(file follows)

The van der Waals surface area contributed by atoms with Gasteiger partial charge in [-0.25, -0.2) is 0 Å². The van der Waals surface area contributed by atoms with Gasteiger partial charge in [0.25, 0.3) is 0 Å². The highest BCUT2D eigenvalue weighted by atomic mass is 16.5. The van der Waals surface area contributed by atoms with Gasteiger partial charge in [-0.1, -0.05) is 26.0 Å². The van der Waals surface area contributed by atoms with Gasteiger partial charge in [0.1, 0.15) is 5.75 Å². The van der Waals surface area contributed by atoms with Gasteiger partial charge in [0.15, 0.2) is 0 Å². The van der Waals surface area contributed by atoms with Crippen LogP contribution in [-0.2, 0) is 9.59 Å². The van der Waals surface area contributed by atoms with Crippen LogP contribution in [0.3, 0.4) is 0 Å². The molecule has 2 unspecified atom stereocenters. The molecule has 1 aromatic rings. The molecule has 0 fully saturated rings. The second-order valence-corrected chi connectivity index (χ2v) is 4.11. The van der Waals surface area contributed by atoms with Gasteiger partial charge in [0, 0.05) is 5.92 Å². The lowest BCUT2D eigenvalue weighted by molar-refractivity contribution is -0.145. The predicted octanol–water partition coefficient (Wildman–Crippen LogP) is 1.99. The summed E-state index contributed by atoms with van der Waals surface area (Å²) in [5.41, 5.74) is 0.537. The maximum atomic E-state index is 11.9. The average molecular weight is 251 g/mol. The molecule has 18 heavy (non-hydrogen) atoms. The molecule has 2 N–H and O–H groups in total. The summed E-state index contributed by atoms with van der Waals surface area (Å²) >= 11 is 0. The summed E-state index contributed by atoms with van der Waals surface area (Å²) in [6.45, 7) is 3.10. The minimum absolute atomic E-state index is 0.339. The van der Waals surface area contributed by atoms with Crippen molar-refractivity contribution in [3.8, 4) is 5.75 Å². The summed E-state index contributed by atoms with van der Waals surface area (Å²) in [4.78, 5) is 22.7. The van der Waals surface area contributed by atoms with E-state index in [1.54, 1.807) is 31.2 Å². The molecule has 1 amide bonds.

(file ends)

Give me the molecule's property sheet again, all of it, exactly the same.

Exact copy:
The van der Waals surface area contributed by atoms with Gasteiger partial charge in [-0.25, -0.2) is 0 Å². The van der Waals surface area contributed by atoms with Gasteiger partial charge in [0.25, 0.3) is 0 Å². The highest BCUT2D eigenvalue weighted by atomic mass is 16.5. The van der Waals surface area contributed by atoms with Gasteiger partial charge in [-0.1, -0.05) is 26.0 Å². The van der Waals surface area contributed by atoms with Gasteiger partial charge in [0.1, 0.15) is 5.75 Å². The van der Waals surface area contributed by atoms with Gasteiger partial charge in [0.15, 0.2) is 0 Å². The van der Waals surface area contributed by atoms with Crippen LogP contribution in [-0.2, 0) is 9.59 Å². The van der Waals surface area contributed by atoms with Crippen LogP contribution in [0.3, 0.4) is 0 Å². The molecule has 2 unspecified atom stereocenters. The molecule has 1 aromatic rings. The molecule has 0 fully saturated rings. The second-order valence-corrected chi connectivity index (χ2v) is 4.11. The van der Waals surface area contributed by atoms with Gasteiger partial charge in [0, 0.05) is 5.92 Å². The lowest BCUT2D eigenvalue weighted by molar-refractivity contribution is -0.145. The predicted octanol–water partition coefficient (Wildman–Crippen LogP) is 1.99. The summed E-state index contributed by atoms with van der Waals surface area (Å²) in [5.41, 5.74) is 0.537. The maximum atomic E-state index is 11.9. The average molecular weight is 251 g/mol. The molecule has 18 heavy (non-hydrogen) atoms. The molecule has 2 N–H and O–H groups in total. The summed E-state index contributed by atoms with van der Waals surface area (Å²) >= 11 is 0. The summed E-state index contributed by atoms with van der Waals surface area (Å²) in [6.45, 7) is 3.10. The minimum absolute atomic E-state index is 0.339. The van der Waals surface area contributed by atoms with Crippen molar-refractivity contribution in [3.8, 4) is 5.75 Å². The summed E-state index contributed by atoms with van der Waals surface area (Å²) in [4.78, 5) is 22.7. The van der Waals surface area contributed by atoms with E-state index in [1.54, 1.807) is 31.2 Å². The molecule has 1 amide bonds.